Loeries notice Health4Men STI campaign

The Anova Health Institute’s innovative Health4Men project and NATIVE VML, a digital agency, recently took STI prevention to new heights by creating three giant tactical installations of condoms spelling the words HIV, Syphilis and Herpes on prominent walls in Cape Town. The initiative received a nod of approval in the advertising world by being nominated for a prestigious Loerie Award this past week. Even though it did not take the prize at the awards this weekend, it reignited the converstaion surrounding STIs.

Health4Men’s Glenn de Swardt congratulated NATIVE VML’s Ryan McManus on his team’s achievement. “This demonstrates the need to bring often taboo concepts, such as sexual health, HIV and other sexually transmitted infections, into the realm of mainstream advertising. We look forward to collaborating with other agencies to explore creative platforms for innovative sexual health messaging.”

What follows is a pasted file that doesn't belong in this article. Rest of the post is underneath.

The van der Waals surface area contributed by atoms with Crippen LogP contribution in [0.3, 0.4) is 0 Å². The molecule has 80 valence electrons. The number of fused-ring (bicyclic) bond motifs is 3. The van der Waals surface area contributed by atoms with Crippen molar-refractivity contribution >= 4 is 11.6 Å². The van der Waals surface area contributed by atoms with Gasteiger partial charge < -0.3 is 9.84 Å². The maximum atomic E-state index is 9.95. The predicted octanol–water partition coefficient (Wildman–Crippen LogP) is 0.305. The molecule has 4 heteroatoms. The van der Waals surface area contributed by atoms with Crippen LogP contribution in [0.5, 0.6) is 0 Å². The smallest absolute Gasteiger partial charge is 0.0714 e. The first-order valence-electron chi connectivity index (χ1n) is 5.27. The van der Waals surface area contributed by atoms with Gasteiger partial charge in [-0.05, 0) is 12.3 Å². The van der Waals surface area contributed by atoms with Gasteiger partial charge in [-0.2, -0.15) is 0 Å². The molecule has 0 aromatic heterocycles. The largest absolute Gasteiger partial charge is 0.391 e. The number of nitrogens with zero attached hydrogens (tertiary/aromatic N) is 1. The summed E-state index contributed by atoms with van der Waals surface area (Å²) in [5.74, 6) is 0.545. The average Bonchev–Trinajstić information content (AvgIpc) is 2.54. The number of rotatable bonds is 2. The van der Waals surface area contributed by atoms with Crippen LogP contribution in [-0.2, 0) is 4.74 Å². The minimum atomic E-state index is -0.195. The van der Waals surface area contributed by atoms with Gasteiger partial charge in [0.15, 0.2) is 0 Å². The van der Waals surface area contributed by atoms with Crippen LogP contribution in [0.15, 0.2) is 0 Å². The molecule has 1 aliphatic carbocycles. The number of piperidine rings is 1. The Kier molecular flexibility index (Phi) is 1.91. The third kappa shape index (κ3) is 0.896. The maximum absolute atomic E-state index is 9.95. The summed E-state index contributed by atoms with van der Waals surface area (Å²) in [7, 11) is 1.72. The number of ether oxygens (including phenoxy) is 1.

Looking back at the campaign, within two hours passers-by had removed thousands of Health4Men condoms, literally causing the infections to disappear. The campaign aimed to visually connect the dots between HIV and STIs plus the importance of consistent condom usage as an essential prevention tool. If used correctly and consistently, condoms do work. They remain the cornerstone of safer sex but the general decline in condom usage and escalated rates of STI and HIV infections in South Africa clearly highlight the need for creative approaches to prevention messaging.

Health4Men’s condoms are aimed at men who have sex with men, who appreciate the slightly larger (and more comfortable) branded condoms that are available in both natural and black.

The Loeries are the most prestigious brand communication awards dedicated to celebrating creative talent in the South African advertising industry.

chevron-downapartmentenvelopephonecrossmenumenu-circlecross-circle linkedin facebook pinterest youtube rss twitter instagram facebook-blank rss-blank linkedin-blank pinterest youtube twitter instagram